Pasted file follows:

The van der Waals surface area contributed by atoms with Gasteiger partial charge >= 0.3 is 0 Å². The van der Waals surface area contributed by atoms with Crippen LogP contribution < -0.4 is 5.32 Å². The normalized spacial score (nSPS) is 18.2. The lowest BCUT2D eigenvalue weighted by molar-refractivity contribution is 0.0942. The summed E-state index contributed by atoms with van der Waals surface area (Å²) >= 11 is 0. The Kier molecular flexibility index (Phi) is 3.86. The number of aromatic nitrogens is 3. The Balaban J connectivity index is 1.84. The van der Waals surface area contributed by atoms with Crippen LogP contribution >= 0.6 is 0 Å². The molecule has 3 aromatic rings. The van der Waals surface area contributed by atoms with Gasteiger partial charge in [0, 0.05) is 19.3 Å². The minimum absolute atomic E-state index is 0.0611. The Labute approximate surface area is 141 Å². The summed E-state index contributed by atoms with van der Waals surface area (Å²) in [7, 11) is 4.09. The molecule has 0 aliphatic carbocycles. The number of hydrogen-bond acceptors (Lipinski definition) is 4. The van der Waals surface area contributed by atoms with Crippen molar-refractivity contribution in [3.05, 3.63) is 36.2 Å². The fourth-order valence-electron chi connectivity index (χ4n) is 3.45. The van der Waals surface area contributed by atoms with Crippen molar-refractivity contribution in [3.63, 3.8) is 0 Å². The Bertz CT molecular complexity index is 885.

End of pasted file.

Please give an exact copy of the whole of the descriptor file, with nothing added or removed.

The van der Waals surface area contributed by atoms with Gasteiger partial charge >= 0.3 is 0 Å². The van der Waals surface area contributed by atoms with Crippen LogP contribution < -0.4 is 5.32 Å². The normalized spacial score (nSPS) is 18.2. The lowest BCUT2D eigenvalue weighted by molar-refractivity contribution is 0.0942. The summed E-state index contributed by atoms with van der Waals surface area (Å²) >= 11 is 0. The Kier molecular flexibility index (Phi) is 3.86. The number of aromatic nitrogens is 3. The Balaban J connectivity index is 1.84. The van der Waals surface area contributed by atoms with Crippen LogP contribution >= 0.6 is 0 Å². The molecule has 3 aromatic rings. The van der Waals surface area contributed by atoms with Gasteiger partial charge in [0, 0.05) is 19.3 Å². The minimum absolute atomic E-state index is 0.0611. The Labute approximate surface area is 141 Å². The summed E-state index contributed by atoms with van der Waals surface area (Å²) in [7, 11) is 4.09. The molecule has 0 aliphatic carbocycles. The number of hydrogen-bond acceptors (Lipinski definition) is 4. The van der Waals surface area contributed by atoms with Crippen molar-refractivity contribution in [3.05, 3.63) is 36.2 Å². The fourth-order valence-electron chi connectivity index (χ4n) is 3.45. The van der Waals surface area contributed by atoms with Crippen molar-refractivity contribution in [3.63, 3.8) is 0 Å². The Bertz CT molecular complexity index is 885.